Some interesting links:
Rabbi Dov Marmur, a major figure in the World Union of Progressive Judaism, has changed his tune on patrilineal descent. He used to oppose the notion of recognizing children of non-Jewish mothers and Jewish fathers as Jewish, but he’s changed his mind after meeting numberous people of Jewish descent who longed to be part of a Jewish community:
I have seen the splendid results in many congregations, not least in Europe, that have been soft on the law, but firm on integration. Many children of mixed marriages who otherwise might have been lost to Judaism are now active members of Jewish communities and are raising Jewish children, because rabbis and congregations put people before principles – liberal Judaism at its best.
Individuals thus integrated are understandably distressed when they are not accepted as Jews. I now believe that, despite halachic “irregularities,” it behooves us all to honour and celebrate their commitment, not to try to disenfranchise them.
Also exploring the issue of people with Jewish descent but from a different angle is an article from the Washington Post reprinted in the Providence Journal titled “Secretly Jewish: What happens when families find out.” It’s about people, like Senator George Allen, who discover Jewish heritage after living their lives as Christians. Their experiences, according to the article, can run the gamut from a vigorous embrace of Judaism to anger and shame.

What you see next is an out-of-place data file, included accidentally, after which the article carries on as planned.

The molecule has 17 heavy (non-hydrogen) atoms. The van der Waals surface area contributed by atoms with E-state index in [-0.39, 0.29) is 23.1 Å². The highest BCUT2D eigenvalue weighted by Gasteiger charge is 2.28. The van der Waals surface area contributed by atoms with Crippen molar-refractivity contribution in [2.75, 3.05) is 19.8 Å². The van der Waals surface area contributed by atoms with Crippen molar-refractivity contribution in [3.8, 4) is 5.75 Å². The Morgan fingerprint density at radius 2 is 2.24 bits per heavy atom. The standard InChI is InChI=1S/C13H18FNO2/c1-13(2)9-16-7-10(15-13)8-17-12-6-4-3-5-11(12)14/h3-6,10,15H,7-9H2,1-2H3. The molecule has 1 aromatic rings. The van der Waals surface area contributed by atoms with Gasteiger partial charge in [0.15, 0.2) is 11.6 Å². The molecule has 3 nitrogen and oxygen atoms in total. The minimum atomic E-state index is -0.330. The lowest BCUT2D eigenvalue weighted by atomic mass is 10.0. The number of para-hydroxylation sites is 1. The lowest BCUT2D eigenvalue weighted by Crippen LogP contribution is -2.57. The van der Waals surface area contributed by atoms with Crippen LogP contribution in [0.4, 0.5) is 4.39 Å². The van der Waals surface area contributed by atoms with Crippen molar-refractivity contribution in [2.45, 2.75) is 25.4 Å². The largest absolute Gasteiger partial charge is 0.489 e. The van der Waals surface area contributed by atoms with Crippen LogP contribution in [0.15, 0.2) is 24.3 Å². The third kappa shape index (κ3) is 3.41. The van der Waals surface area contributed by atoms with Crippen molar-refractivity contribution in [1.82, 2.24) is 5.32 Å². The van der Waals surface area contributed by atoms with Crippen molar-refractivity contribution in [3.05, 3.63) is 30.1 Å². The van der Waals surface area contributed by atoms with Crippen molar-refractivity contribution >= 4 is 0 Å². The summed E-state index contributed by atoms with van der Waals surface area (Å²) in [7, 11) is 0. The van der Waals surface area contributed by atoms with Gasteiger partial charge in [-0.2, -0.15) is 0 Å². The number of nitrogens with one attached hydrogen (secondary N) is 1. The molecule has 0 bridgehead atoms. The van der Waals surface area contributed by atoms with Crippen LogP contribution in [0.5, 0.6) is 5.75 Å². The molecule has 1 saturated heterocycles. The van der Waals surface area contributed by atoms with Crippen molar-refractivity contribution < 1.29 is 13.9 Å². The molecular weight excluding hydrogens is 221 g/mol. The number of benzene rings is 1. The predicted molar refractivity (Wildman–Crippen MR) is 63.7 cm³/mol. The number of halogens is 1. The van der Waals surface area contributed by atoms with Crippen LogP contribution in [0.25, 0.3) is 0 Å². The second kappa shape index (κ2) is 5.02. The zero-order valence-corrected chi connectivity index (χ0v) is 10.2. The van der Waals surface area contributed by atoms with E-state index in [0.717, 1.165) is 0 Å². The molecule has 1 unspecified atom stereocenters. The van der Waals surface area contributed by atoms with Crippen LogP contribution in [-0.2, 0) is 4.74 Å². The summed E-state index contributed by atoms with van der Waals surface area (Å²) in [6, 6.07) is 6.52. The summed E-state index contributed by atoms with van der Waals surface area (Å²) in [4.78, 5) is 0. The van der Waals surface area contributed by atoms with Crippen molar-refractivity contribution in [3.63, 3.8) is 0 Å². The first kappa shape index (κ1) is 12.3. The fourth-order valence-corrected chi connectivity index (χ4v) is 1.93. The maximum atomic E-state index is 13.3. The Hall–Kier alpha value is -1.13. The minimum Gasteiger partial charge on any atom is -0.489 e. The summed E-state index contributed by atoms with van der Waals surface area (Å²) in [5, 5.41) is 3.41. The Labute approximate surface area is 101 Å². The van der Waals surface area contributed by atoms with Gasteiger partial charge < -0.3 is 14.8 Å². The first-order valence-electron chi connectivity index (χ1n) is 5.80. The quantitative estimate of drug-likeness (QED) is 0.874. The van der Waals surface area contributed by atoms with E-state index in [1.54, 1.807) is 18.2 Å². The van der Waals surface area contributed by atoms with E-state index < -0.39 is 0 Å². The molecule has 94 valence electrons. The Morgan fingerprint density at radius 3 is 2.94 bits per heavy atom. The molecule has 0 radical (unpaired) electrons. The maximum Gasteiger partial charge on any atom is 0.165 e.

Rabbi Shammai Engelmayer, the editor of Judaism: A Journal of Jewish Life and Thought, has written an interesting column in the New Jersey Jewish Standard on taking marriage out of the state’s hands. His idea, I believe, is to make marriage like a bar mitzvah or baptism: something that is solely the purview of religious institutions.
I support marriage and encourage people to marry, I just do not believe marriage is the province of the state, especially in a democracy that prides itself on maintaining a separation between itself and religion.
“Marriage” should be the sole province of the religious sector. The state should stop handing out marriage licenses and start distributing civil commitment certificates.
I think this idea has some serious problems, which I will get into in a later post.
Another article I will write about more in-depth in a later post is the cover story from the most recent issue of Moment magazine, titled “The Seven Laws of Noah and the Jews who Follow Them.” It’s about a curious group of people who are Christian and live essentially a Jewish life, but are not Messianics and do not promote the Christian faith (if anything they promote the Jewish faith). Surprisingly, a number of Orthodox rabbis have embraced them.
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